Our final race of the day featured Lesly and Jenna. If you were paying attention, you know that Katelin raced for us last week, helping us advance to Sectionals. Unfortunately, her knee/shin kept getting worse all week, despite her efforts to get it to calm down. In a unselfish and mature move, Katelin talked with me Friday morning, telling me that she thought it would be better for Jenna to get the chance to race. This sophomore sacrificed her chance to race in order to put someone else (specifically, a senior) into that spot to give our team the best chance to do well. Whew. Again--that kind of mindset makes me wildly excited about next year's team. ;) Ok, so to Lesly and Jenna's races. These two felt the joy of their teammates and, despite a 10 minute race delay, were ready to compete when the gun sounded. Like their sisters before them, the went out smart, and then got to work competing. This race was the most spread out of the day, so these two had to be mentally tough to catch their competitors, but they did just that. Despite dealing with the windiest conditions of the day, Lesly got out well and battled a tough girl from Rolling Meadows. Jenna, able to see Lesly's sleeves, kept working to move up throughout the race. By the final loop, each bee had caught at least four girls, following the trend of the day of second-half strength. In the final 400, Lesly started gearing up in a final attempt at the Rolling Meadows girl. Her kick was strong, but Jenna's was definitely the stand out of the day. She shifted at each turn, and nearly caught Lesly in the final steps of the race. After they left the corral, I was all smiles. Lesly seemed to doubt what she had just accomplished, but now that I look at the stats, it's important to note that she is the only bee who dropped significant time compared to her performance at Grant's course (nearly 20 seconds). That is saying something on this course. Sure, it's not hilly like Grant's course, but it is really twisty, making momentum a difficult thing to find. Awesome work on this course, Lesly!
Overall, our team was courageous, wise, and strong today. That combination put us in 12th place in the team standings, moving us up two places over last year's 14th place. Nice work, team! More importantly, this group finished the season with grit. Whether any of these women ever run another step after graduation, that grit will serve them well in our difficult world. After we ate, laughed at the park, and then boarded the bus, I had the same feeling I have had ALL SEASON: contentedness. That is a great feeling to have as a coach; it means that the workouts and lessons and all the in between clicked...it means that the team found a way to make lemonade despite some sour ingredients (looking at you, 2020)...and really, that's all I ever want.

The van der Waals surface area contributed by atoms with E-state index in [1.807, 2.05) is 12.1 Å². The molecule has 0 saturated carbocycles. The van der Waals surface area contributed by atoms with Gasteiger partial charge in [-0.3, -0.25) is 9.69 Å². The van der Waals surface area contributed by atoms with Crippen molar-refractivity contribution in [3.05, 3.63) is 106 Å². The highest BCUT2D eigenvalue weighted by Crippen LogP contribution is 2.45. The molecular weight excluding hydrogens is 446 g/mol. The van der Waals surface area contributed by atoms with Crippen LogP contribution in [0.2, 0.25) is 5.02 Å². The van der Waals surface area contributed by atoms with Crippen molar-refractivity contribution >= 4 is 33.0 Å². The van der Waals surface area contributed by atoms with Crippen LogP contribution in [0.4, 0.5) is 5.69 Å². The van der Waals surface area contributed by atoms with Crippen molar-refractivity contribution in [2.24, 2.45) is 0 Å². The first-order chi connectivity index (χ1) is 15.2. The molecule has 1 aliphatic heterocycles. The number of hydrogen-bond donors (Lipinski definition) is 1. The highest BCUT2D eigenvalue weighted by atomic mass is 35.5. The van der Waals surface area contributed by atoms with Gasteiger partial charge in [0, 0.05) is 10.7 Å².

A few other notes about the day:
Special thanks to the Luell family for bringing us post-lunch sweets. They were delicious, and they allowed us to properly celebrate the day! Thank you for thinking of us and for your generosity! Special thanks also to the Hamilton family for the great idea to have a picnic at the park post-race. It was a welcome moment to breathe in the greatness of the day and just smile. Thanks for also setting up the hand-washing station and for bringing the beautiful flowers for the seniors and me. It was such a thoughtful and much appreciated gesture. They are brightening my counter right now!
And speaking of brightening--I have to give shout outs to Jenni, Ixa, Keeley, Julien, Illyana, Zac, and Marcos for making the trip down to Hoffman Estates to cheer on their bees. After the race, I was talking with Fray about that crew, and he said, "I was near them a lot during the day, so I really got a chance to talk with them...more than at a regular practice or meet. It was just so refreshing and pure to see how they talk about one another. They genuinely love each other, and it's so pure." (I'm not crying; you're crying). I think that's why I have felt so content this season. All that you have done all season has been grounded in love, and that is a mighty powerful position. A virus cannot stop love. An injury cannot stop love. A bad race cannot stop love. So I'll end with a conversation I had with the Lake Zurich girls' coach at the meet. He was telling me how much he likes our conference (he coached at Deerfield for a long time, and just switched to LZ during track in the spring) and his team, but that he was shocked by the pay drop. I gave him the "Poor me" look and invited him to check out Zion's pay scale. And then I stopped myself. I was participating in a discussion that I didn't believe in at all. This season was all the payment I needed. I cannot tell you how many times I came home this fall and said to my husband, "I cannot believe I get paid to coach these kids." Honestly, this season has been a joy, and I cannot thank you all enough for beelieving. ;)
I am READY for winter goals and spring fun! LET'S GO!